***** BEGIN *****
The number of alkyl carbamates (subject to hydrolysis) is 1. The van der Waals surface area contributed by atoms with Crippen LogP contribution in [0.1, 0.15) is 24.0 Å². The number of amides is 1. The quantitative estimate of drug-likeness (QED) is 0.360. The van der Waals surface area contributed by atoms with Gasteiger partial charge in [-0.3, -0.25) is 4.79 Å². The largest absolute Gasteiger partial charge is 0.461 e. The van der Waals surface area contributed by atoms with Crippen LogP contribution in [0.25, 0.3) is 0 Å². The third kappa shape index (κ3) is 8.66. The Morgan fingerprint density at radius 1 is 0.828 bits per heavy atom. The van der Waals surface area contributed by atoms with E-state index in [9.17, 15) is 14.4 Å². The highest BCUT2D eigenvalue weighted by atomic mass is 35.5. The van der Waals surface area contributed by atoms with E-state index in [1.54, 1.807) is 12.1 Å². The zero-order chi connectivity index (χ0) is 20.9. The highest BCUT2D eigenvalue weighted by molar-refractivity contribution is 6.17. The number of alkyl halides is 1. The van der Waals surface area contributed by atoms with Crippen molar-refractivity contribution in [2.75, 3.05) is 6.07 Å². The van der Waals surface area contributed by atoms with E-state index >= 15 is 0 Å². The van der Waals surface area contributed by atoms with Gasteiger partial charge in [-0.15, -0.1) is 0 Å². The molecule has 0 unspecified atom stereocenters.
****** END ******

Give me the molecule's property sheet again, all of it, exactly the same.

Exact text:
The number of alkyl carbamates (subject to hydrolysis) is 1. The van der Waals surface area contributed by atoms with Crippen LogP contribution in [0.1, 0.15) is 24.0 Å². The number of amides is 1. The quantitative estimate of drug-likeness (QED) is 0.360. The van der Waals surface area contributed by atoms with Gasteiger partial charge in [-0.3, -0.25) is 4.79 Å². The largest absolute Gasteiger partial charge is 0.461 e. The van der Waals surface area contributed by atoms with Crippen LogP contribution in [0.25, 0.3) is 0 Å². The third kappa shape index (κ3) is 8.66. The Morgan fingerprint density at radius 1 is 0.828 bits per heavy atom. The van der Waals surface area contributed by atoms with E-state index in [9.17, 15) is 14.4 Å². The highest BCUT2D eigenvalue weighted by atomic mass is 35.5. The van der Waals surface area contributed by atoms with E-state index in [1.54, 1.807) is 12.1 Å². The zero-order chi connectivity index (χ0) is 20.9. The highest BCUT2D eigenvalue weighted by molar-refractivity contribution is 6.17. The number of alkyl halides is 1. The van der Waals surface area contributed by atoms with Crippen molar-refractivity contribution in [2.75, 3.05) is 6.07 Å². The van der Waals surface area contributed by atoms with E-state index >= 15 is 0 Å². The van der Waals surface area contributed by atoms with Gasteiger partial charge in [-0.15, -0.1) is 0 Å². The molecule has 0 unspecified atom stereocenters.